What started as a gritty protest by a former Badlands National Park Service employee who wanted to give US President Donald Trump a piece of his mind has snowballed.
It is now a Twitter movement in support of climate change research.
An anonymous group of people who claim to be National Park Service employees created an account using the agency's official arrowhead logo as an avatar and unleashed on the Trump Administration for muzzling federal workers, particularly those at the Environmental Protection Agency who have been barred from speaking to the press and public through social media.
The Washington Post contacted the group via Twitter, without much success. "We will not be identifying ourselves due to the anger and threats coming from President Trump's loyalists," came an anonymous reply. "We are just here to push the science that is being dismantled by the current Administration."
Like the Badlands tweeter, who amassed more than 60,000 followers in a day, @AltUSNatParkService became a sensation. It had 614,000 followers.
The National Park Service explained that officials at Badlands rooted out an ex-employee who still had access to its Twitter account and shut down his tweets. But @AltUSNatParkService soon picked up where he left off, rapidly spitting climate change facts with the forcefulness of rappers such as Kendrick Lamar.
The tweets were factual jabs at the Trump Administration, which sent marching orders to the EPA, National Park Service and the Forest Service under the Department of Agriculture to stop disseminating climate facts, decline calls from reporters and drop scheduled meetings with media.
The Administration's stance toward the science may have had such a chilling effect that the Centres for Disease Control and Prevention voluntarily cancelled a climate change meeting.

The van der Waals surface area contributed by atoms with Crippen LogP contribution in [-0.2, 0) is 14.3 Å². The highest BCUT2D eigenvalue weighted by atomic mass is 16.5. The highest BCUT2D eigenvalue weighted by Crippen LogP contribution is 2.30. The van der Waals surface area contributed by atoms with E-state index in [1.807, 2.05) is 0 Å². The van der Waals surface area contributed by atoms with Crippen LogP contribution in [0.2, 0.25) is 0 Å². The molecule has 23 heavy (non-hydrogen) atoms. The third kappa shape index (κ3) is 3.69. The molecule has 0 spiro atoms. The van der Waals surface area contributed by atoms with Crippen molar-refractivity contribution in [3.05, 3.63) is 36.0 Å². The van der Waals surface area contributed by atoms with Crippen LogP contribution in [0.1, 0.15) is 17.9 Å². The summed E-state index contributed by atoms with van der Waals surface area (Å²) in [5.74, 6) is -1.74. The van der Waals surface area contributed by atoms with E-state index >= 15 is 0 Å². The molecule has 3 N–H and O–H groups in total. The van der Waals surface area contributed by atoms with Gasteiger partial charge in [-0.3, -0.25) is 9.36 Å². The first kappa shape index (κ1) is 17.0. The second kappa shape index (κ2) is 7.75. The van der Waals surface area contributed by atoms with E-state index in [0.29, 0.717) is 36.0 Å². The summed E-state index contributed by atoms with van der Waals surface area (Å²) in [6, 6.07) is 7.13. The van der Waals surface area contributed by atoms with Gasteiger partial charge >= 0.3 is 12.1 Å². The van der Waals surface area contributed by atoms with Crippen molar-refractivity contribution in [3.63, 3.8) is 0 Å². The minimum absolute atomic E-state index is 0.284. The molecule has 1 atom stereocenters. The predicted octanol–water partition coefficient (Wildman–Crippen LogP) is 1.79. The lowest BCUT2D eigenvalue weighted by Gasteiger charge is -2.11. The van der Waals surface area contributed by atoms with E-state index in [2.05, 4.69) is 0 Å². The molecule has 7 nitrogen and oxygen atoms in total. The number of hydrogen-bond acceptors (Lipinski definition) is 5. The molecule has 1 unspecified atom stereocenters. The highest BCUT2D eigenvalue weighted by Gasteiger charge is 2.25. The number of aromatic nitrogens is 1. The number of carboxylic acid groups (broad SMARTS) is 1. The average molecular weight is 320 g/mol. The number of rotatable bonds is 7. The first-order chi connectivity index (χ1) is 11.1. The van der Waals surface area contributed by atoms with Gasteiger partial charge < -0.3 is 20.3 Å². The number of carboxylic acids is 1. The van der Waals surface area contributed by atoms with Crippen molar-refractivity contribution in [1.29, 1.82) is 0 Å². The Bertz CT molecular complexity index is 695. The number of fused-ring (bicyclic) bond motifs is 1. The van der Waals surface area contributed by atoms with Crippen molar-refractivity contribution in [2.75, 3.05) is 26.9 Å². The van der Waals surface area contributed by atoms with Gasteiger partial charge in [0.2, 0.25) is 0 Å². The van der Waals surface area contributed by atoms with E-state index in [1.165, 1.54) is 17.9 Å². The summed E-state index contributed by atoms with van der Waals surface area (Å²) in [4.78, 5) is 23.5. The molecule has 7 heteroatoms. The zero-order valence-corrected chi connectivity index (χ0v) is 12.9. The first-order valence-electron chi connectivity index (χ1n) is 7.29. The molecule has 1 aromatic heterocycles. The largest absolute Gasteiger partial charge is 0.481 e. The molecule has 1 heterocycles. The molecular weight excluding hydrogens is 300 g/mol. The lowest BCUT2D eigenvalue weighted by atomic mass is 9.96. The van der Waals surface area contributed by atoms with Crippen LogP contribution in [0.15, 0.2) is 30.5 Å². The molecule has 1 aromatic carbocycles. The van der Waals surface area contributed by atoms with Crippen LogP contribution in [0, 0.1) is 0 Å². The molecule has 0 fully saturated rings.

Other protest accounts sprouted. There is @AltUSNationalParkService, a slight variation. Also, @AltNatParkService, @AltParkService, @AltNatParkSer and @AltUSEPA.
Jenna Ruddick of Washington owns one, US Science Service, or @natlsciservice. It started, the 26-year-old journalist and documentary filmmaker said, with a call from a colleague. "Wouldn't it be great if people started making rogue Twitter accounts to publicise science being done by agencies that are currently under media blackout?"
Her answer was, "Yeah . . . great."
"The major impact [of these rogue accounts] is that people are taking note, and it's raising red flags all over the place," Ruddick said. "One of the riskiest things would be for censorship, whether it's of journalists or of scientific institutions, to go unnoticed. Censorship is a very slippery slope."
Badlands had people up in arms over threats to the Park Service, she said, "but there are also other government institutions that would be at risk and I wanted to be able to highlight the great science being done by all of our government agencies."
The @AltUSNatParkService proclaimed solidarity with the EPA and used its account to promote another cause, a proposed march in Washington led by scientists.